Phuketwan Journalists Set to Stand Trial in Thailand Over Coverage of Rohingya Trafficking
By Nyein Nyein 13 July 2015
CHIANG MAI — Two journalists with a Thailand-based news website are set to face trial on Tuesday on charges related to the republication of material from a Reuters news agency story in July 2013 alleging members of the Thai military were involved in human trafficking.
The Thai navy filed a lawsuit against Phuketwan’s editor Alan Morison and reporter Chutima Sidasathian in December 2013 for defamation and for violating the Computer Crime Act over a single paragraph the news site republished from a Reuters article alleging links between Thai officialdom and the trafficking of Muslim Rohingya fleeing persecution in Burma.
The Thai navy did not pursue Reuters over the original story which formed part of an investigation that won its authors’ a prestigious Pulitzer Prize for international reporting.
Alan Morison, an Australian journalist who founded Phuketwan in 2008, said the website would not be updated for the duration of the trial and its immediate future remained unclear.
“We are not really sure what will happen [after the court hearing],” Morison told The Irrawaddy on the eve of the trial which is due to run from July 14-16 at Phuket Provincial Court.
He said the pending charges had curtailed the output of the Phuket-based news outlet which is known for its reporting on the plight of Rohingya fleeing Burma’s Arakan State by boat in search of refuge abroad.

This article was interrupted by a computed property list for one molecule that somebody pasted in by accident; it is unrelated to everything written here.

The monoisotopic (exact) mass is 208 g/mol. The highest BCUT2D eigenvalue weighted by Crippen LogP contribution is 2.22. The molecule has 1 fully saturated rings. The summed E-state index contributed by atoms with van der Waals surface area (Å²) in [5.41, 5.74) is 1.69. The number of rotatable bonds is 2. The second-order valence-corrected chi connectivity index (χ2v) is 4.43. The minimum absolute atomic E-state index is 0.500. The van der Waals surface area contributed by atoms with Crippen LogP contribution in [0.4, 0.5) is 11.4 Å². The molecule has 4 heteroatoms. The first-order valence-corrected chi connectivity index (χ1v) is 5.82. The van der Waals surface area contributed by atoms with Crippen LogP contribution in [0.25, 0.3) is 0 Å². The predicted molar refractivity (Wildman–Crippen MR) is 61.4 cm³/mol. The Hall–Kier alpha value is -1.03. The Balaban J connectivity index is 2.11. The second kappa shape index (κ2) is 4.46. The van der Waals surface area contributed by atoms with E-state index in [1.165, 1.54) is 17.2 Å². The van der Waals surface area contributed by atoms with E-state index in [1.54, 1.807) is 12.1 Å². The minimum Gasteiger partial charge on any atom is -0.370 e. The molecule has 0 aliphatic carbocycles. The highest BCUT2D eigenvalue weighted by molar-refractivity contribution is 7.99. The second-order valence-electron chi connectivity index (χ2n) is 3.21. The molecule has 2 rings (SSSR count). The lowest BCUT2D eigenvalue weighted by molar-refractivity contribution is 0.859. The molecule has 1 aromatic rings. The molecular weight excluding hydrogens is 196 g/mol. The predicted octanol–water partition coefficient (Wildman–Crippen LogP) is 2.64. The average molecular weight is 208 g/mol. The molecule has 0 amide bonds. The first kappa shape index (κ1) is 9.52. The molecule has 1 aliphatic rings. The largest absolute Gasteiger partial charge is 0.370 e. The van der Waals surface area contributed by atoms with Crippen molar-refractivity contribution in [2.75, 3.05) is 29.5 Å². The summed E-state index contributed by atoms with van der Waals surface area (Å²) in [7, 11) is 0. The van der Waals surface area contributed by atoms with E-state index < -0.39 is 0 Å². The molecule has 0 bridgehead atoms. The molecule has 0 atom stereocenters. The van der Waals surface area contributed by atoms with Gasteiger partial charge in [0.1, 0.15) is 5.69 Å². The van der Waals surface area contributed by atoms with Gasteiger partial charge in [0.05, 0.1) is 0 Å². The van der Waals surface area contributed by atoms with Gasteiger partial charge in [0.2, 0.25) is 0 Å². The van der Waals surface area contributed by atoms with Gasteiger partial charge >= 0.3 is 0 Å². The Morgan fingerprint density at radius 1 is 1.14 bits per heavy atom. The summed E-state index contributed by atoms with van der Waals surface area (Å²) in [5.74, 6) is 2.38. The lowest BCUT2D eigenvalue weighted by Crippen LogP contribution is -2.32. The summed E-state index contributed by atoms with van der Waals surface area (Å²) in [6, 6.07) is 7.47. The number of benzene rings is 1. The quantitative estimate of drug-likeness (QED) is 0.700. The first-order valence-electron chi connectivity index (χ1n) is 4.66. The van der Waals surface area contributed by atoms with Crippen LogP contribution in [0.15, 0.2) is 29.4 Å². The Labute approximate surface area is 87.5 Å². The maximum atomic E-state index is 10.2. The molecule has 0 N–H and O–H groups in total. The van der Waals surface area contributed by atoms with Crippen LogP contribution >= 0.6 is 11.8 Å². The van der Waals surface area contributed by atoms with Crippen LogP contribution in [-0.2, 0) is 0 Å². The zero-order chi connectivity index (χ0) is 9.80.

“The past 18 months since the Royal Thai Navy laid the charges against us have made it very difficult because we’ve just devoted more and more of our time to defending ourselves and we haven’t been able to cover the issues we’d like to cover, especially the Rohingya exodus that we have been covering for seven years,” Morison said.
“It was probably part of the plan for the Royal Thai Navy in laying the charges to shut down Phuketwan and they may well achieve that because they’ve made life very difficult for us.”
Since the lawsuit was filed, conditions for journalists working in Thailand have further deteriorated following a military coup in May 2014. Coup leader and prime minister Prayuth Chan-ocha has repeatedly hit out at journalists for critical news coverage and threatened to close down outlets that failed to toe the line.
“I think it’s sad for Thailand that this case is being pursued, because the relationship between the media and military is very important in any democracy,” Morison told The Irrawaddy.
“At the moment, because the government has allowed this case to go ahead, it’s a sign that they have a view about the relationship that really doesn’t suit any democracy.”
On July 9, a group of eight international and regional organizations, including Human Rights Watch, Amnesty International and the International Commission of Jurists, issued a joint letter to the Thai prime minister urging him to drop all charges against the two Phuketwan journalists, labeling them in violation of Thailand’s commitments under international law.
The organizations said the Computer Crime Act under which the journalists are charged was “clearly being used by the government in this case to suppress media freedom and silence the voice of Phuketwan.”